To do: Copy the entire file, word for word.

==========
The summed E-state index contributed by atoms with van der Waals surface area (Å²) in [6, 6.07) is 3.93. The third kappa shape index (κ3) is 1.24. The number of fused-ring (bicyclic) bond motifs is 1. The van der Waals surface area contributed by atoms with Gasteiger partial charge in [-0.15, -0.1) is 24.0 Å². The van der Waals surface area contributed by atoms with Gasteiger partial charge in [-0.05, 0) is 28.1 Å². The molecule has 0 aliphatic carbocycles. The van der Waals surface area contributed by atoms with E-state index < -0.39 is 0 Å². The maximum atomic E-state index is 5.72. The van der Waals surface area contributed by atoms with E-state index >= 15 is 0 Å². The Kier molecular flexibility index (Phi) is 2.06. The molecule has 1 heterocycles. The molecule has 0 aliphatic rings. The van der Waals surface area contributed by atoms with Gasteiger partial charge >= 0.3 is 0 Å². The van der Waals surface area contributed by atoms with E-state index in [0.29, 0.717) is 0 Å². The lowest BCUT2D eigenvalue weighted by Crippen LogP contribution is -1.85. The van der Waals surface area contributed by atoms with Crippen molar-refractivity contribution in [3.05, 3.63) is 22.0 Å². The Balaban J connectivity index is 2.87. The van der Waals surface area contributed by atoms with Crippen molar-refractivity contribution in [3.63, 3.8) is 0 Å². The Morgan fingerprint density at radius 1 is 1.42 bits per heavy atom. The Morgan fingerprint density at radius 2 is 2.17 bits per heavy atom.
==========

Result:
The summed E-state index contributed by atoms with van der Waals surface area (Å²) in [6, 6.07) is 3.93. The third kappa shape index (κ3) is 1.24. The number of fused-ring (bicyclic) bond motifs is 1. The van der Waals surface area contributed by atoms with Gasteiger partial charge in [-0.15, -0.1) is 24.0 Å². The van der Waals surface area contributed by atoms with Gasteiger partial charge in [-0.05, 0) is 28.1 Å². The molecule has 0 aliphatic carbocycles. The van der Waals surface area contributed by atoms with E-state index < -0.39 is 0 Å². The maximum atomic E-state index is 5.72. The van der Waals surface area contributed by atoms with E-state index >= 15 is 0 Å². The Kier molecular flexibility index (Phi) is 2.06. The molecule has 1 heterocycles. The molecule has 0 aliphatic rings. The van der Waals surface area contributed by atoms with Gasteiger partial charge >= 0.3 is 0 Å². The van der Waals surface area contributed by atoms with E-state index in [0.29, 0.717) is 0 Å². The lowest BCUT2D eigenvalue weighted by Crippen LogP contribution is -1.85. The van der Waals surface area contributed by atoms with Crippen molar-refractivity contribution in [3.05, 3.63) is 22.0 Å². The Balaban J connectivity index is 2.87. The van der Waals surface area contributed by atoms with Crippen molar-refractivity contribution in [3.63, 3.8) is 0 Å². The Morgan fingerprint density at radius 1 is 1.42 bits per heavy atom. The Morgan fingerprint density at radius 2 is 2.17 bits per heavy atom.